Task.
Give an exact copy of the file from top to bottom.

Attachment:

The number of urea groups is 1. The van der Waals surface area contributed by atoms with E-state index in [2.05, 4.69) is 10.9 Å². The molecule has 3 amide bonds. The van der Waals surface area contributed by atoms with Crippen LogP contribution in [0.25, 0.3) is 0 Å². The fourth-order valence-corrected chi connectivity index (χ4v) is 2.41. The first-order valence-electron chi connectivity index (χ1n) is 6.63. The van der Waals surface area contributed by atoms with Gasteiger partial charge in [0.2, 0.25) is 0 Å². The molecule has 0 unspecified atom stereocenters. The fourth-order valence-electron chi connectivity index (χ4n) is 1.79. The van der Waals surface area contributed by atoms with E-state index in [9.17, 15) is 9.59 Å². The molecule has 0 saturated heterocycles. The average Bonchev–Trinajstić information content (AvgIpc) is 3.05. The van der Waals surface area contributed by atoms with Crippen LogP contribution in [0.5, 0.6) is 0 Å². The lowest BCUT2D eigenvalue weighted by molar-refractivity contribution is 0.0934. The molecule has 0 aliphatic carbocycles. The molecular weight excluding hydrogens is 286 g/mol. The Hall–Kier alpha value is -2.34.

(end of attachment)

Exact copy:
The number of urea groups is 1. The van der Waals surface area contributed by atoms with E-state index in [2.05, 4.69) is 10.9 Å². The molecule has 3 amide bonds. The van der Waals surface area contributed by atoms with Crippen LogP contribution in [0.25, 0.3) is 0 Å². The fourth-order valence-corrected chi connectivity index (χ4v) is 2.41. The first-order valence-electron chi connectivity index (χ1n) is 6.63. The van der Waals surface area contributed by atoms with Gasteiger partial charge in [0.2, 0.25) is 0 Å². The molecule has 0 unspecified atom stereocenters. The fourth-order valence-electron chi connectivity index (χ4n) is 1.79. The van der Waals surface area contributed by atoms with E-state index in [9.17, 15) is 9.59 Å². The molecule has 0 saturated heterocycles. The average Bonchev–Trinajstić information content (AvgIpc) is 3.05. The van der Waals surface area contributed by atoms with Crippen LogP contribution in [0.5, 0.6) is 0 Å². The lowest BCUT2D eigenvalue weighted by molar-refractivity contribution is 0.0934. The molecule has 0 aliphatic carbocycles. The molecular weight excluding hydrogens is 286 g/mol. The Hall–Kier alpha value is -2.34.